There has been an increasing buzz over the flipped classroom in recent years, and this weekend I have been thinking about it a bit more and how I can apply the idea to my classroom.
The aim of the flipped classroom is to develop pupils’ autonomous learning experience, giving them choice and flexibility over what and how they learn. So, what work would I want pupils to look at, at home, without me?
Ideally I’d want them to be able to have a chance to learn the elements which they find hardest to concentrate on in lessons. For some weaker ability pupils, this could be learning – or at least being exposed to – new vocabulary or new grammar concepts (perhaps for higher ability pupils), however, I wouldn’t want to use the videos as a direct replacement for teacher instruction as I am a firm believer of introducing language in the TL and I enjoy using a variety of techniques to do this, a lot of which require teasing out the language from pupils, and a video would not do this.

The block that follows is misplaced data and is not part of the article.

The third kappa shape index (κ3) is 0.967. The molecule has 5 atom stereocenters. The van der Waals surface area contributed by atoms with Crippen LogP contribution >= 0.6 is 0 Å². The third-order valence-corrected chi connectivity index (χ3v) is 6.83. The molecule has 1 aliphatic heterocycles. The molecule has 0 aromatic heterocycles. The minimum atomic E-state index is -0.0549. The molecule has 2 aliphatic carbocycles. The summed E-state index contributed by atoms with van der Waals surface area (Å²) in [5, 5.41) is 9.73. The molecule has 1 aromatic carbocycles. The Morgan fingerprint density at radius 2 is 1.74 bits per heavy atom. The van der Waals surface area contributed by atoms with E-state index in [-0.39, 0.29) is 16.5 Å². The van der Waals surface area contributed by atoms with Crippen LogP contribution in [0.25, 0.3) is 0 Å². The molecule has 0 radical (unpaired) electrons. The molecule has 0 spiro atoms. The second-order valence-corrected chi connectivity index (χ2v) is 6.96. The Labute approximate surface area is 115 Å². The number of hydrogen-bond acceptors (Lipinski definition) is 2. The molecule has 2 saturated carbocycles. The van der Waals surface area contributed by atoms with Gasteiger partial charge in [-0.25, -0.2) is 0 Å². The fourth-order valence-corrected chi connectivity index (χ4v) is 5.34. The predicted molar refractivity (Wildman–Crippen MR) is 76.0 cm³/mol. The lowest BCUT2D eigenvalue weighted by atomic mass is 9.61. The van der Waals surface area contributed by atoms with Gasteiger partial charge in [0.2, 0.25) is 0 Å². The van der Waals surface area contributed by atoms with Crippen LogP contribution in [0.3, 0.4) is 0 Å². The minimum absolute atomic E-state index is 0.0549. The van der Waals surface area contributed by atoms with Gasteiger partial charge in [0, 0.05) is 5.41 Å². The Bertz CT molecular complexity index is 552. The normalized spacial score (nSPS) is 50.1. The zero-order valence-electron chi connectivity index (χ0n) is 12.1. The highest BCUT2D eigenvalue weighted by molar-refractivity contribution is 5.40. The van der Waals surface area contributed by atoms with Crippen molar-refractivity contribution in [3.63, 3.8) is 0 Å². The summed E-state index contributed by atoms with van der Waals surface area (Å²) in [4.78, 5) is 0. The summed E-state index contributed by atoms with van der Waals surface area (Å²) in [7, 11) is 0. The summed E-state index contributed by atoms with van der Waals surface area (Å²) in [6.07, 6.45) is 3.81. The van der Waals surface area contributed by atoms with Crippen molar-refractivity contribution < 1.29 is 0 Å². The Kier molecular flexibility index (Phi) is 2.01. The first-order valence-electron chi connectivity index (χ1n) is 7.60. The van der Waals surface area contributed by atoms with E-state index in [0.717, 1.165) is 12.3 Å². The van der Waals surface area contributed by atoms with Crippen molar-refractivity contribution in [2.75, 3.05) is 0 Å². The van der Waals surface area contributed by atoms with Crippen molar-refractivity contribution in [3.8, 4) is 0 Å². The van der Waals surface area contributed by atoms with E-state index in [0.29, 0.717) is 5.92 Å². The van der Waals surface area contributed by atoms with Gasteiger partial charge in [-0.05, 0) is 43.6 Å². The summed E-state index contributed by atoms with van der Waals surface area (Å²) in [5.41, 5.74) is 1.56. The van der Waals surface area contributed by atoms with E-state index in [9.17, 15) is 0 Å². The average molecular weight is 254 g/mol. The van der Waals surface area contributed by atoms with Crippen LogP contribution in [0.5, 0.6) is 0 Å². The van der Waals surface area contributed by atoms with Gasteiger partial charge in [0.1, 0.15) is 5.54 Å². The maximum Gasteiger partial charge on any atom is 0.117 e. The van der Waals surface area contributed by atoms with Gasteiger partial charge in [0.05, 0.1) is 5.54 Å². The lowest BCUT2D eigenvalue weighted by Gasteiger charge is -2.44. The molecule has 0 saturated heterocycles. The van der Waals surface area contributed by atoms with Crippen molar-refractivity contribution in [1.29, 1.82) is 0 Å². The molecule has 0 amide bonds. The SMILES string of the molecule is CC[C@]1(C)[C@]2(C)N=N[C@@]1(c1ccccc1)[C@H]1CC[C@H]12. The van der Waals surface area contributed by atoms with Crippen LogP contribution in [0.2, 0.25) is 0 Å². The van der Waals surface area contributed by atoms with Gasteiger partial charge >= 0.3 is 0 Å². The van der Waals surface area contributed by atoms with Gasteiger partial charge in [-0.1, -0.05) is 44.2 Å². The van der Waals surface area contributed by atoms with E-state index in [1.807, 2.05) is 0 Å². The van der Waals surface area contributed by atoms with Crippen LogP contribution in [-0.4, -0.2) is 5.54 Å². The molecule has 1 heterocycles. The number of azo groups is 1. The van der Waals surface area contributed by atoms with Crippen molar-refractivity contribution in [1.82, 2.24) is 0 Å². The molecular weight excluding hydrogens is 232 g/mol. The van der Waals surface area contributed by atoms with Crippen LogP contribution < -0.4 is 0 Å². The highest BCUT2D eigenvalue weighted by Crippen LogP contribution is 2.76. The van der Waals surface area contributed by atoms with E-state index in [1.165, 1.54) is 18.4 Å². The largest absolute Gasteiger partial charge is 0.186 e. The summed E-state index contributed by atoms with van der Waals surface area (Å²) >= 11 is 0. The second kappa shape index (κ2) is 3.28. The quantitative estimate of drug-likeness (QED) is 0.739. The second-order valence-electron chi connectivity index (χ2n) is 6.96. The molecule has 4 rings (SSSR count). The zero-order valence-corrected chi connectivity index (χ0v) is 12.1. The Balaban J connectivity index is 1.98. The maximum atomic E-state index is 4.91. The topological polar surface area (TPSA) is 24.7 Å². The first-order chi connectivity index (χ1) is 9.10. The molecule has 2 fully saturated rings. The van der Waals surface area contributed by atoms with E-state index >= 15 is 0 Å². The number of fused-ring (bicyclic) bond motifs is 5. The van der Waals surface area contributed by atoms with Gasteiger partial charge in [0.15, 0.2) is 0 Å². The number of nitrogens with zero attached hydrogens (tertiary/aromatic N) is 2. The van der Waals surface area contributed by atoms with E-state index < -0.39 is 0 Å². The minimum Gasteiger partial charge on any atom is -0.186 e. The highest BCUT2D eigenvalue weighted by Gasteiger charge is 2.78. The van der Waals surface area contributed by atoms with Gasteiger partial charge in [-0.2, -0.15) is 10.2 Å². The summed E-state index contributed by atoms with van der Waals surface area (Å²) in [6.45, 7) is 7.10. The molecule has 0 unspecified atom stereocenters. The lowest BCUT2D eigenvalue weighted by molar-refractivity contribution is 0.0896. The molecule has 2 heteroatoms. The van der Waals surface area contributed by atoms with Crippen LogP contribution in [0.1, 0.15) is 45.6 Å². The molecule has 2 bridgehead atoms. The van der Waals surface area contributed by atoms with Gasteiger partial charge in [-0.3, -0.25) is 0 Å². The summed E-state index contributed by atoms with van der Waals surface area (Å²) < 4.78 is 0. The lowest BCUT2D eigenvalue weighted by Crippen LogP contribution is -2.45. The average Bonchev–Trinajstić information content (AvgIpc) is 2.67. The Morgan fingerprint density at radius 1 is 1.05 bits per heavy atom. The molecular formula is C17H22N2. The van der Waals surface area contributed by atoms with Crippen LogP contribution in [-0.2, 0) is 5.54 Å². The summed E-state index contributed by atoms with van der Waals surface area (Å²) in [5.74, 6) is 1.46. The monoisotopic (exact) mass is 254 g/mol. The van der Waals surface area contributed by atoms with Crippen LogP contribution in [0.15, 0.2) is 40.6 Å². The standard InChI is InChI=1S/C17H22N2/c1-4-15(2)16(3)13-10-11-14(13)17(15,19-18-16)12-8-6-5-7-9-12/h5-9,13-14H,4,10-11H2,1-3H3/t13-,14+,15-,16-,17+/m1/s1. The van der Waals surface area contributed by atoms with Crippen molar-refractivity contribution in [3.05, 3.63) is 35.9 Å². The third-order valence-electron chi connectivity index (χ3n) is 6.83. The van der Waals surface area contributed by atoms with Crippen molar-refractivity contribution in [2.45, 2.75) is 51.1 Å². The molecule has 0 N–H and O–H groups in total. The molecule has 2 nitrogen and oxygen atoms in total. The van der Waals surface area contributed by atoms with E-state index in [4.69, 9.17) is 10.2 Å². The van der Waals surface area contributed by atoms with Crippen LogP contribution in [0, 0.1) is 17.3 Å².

Traditionally I want pupils to revise and consolidate the new language learnt in lesson at home, and carry out work that enables them to practice this. But what if I could reduce the time spent on delivering content that they typically find hardest to concentrate on? If I could encourage pupils to come to lesson prepared to engage in the practice, I might find it easier to help them more in the long run.
To start me off I have made some grammar videos, using the Explain Everything app on my iPad and then uploaded to YouTube, that my year 8 and 9 pupils can use over the coming weeks. If they come to lesson prepared then they should be able to engage in the lesson on a much deeper level!